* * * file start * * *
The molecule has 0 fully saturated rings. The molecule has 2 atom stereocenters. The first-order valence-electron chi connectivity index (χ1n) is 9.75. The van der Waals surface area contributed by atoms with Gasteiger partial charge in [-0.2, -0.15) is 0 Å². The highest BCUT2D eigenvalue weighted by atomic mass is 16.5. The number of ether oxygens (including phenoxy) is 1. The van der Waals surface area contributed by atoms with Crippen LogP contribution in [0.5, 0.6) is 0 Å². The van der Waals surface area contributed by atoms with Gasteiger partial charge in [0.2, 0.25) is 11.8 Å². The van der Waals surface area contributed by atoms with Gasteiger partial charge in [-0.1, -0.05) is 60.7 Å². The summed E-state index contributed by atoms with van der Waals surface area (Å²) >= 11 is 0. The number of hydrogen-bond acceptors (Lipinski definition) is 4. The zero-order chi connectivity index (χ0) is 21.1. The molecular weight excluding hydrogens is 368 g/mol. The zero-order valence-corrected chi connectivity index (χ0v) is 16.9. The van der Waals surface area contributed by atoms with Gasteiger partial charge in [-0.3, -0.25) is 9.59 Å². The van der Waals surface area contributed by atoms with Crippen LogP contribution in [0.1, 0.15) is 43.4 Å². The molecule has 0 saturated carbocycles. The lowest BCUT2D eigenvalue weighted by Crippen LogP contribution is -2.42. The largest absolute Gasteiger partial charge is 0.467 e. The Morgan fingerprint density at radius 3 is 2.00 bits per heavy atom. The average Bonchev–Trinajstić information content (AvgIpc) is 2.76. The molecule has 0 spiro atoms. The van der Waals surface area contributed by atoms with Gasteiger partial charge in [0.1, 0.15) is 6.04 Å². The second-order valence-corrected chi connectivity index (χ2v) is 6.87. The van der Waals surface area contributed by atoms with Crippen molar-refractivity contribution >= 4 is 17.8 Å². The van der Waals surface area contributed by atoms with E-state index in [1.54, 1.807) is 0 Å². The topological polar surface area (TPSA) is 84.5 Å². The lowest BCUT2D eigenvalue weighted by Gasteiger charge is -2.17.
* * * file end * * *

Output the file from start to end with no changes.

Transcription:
The molecule has 0 fully saturated rings. The molecule has 2 atom stereocenters. The first-order valence-electron chi connectivity index (χ1n) is 9.75. The van der Waals surface area contributed by atoms with Gasteiger partial charge in [-0.2, -0.15) is 0 Å². The highest BCUT2D eigenvalue weighted by atomic mass is 16.5. The number of ether oxygens (including phenoxy) is 1. The van der Waals surface area contributed by atoms with Crippen LogP contribution in [0.5, 0.6) is 0 Å². The van der Waals surface area contributed by atoms with Gasteiger partial charge in [0.2, 0.25) is 11.8 Å². The van der Waals surface area contributed by atoms with Gasteiger partial charge in [-0.1, -0.05) is 60.7 Å². The summed E-state index contributed by atoms with van der Waals surface area (Å²) >= 11 is 0. The number of hydrogen-bond acceptors (Lipinski definition) is 4. The zero-order chi connectivity index (χ0) is 21.1. The molecular weight excluding hydrogens is 368 g/mol. The zero-order valence-corrected chi connectivity index (χ0v) is 16.9. The van der Waals surface area contributed by atoms with Gasteiger partial charge in [-0.3, -0.25) is 9.59 Å². The van der Waals surface area contributed by atoms with Crippen LogP contribution in [0.1, 0.15) is 43.4 Å². The molecule has 0 saturated carbocycles. The lowest BCUT2D eigenvalue weighted by Crippen LogP contribution is -2.42. The largest absolute Gasteiger partial charge is 0.467 e. The Morgan fingerprint density at radius 3 is 2.00 bits per heavy atom. The average Bonchev–Trinajstić information content (AvgIpc) is 2.76. The molecule has 0 spiro atoms. The van der Waals surface area contributed by atoms with Gasteiger partial charge in [0.1, 0.15) is 6.04 Å². The second-order valence-corrected chi connectivity index (χ2v) is 6.87. The van der Waals surface area contributed by atoms with Crippen molar-refractivity contribution >= 4 is 17.8 Å². The van der Waals surface area contributed by atoms with E-state index in [1.54, 1.807) is 0 Å². The topological polar surface area (TPSA) is 84.5 Å². The lowest BCUT2D eigenvalue weighted by Gasteiger charge is -2.17.